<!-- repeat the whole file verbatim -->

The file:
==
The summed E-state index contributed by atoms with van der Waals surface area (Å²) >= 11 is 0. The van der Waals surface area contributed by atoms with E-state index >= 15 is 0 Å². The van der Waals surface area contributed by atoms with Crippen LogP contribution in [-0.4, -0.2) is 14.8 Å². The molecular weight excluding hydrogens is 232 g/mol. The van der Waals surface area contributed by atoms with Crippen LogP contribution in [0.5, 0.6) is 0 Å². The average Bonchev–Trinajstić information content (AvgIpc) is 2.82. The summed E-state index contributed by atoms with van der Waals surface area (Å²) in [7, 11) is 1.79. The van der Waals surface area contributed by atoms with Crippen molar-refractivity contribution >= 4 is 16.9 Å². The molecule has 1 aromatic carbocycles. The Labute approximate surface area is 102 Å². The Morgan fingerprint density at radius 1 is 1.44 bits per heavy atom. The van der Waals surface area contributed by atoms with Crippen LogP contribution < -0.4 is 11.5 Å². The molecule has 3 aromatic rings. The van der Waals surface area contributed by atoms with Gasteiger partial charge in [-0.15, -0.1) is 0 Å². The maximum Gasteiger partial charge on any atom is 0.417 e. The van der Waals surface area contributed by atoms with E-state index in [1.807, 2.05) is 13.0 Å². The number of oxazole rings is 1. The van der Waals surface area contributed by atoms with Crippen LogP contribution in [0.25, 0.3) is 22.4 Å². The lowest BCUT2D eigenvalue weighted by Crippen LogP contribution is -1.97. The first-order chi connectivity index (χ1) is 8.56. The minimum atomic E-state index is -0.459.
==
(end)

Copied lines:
The summed E-state index contributed by atoms with van der Waals surface area (Å²) >= 11 is 0. The van der Waals surface area contributed by atoms with E-state index >= 15 is 0 Å². The van der Waals surface area contributed by atoms with Crippen LogP contribution in [-0.4, -0.2) is 14.8 Å². The molecular weight excluding hydrogens is 232 g/mol. The van der Waals surface area contributed by atoms with Crippen LogP contribution in [0.5, 0.6) is 0 Å². The average Bonchev–Trinajstić information content (AvgIpc) is 2.82. The summed E-state index contributed by atoms with van der Waals surface area (Å²) in [7, 11) is 1.79. The van der Waals surface area contributed by atoms with Crippen molar-refractivity contribution >= 4 is 16.9 Å². The molecule has 1 aromatic carbocycles. The Labute approximate surface area is 102 Å². The Morgan fingerprint density at radius 1 is 1.44 bits per heavy atom. The van der Waals surface area contributed by atoms with Crippen LogP contribution < -0.4 is 11.5 Å². The molecule has 3 aromatic rings. The van der Waals surface area contributed by atoms with Gasteiger partial charge in [-0.15, -0.1) is 0 Å². The maximum Gasteiger partial charge on any atom is 0.417 e. The van der Waals surface area contributed by atoms with E-state index in [1.807, 2.05) is 13.0 Å². The number of oxazole rings is 1. The van der Waals surface area contributed by atoms with Crippen LogP contribution in [0.25, 0.3) is 22.4 Å². The lowest BCUT2D eigenvalue weighted by Crippen LogP contribution is -1.97. The first-order chi connectivity index (χ1) is 8.56. The minimum atomic E-state index is -0.459.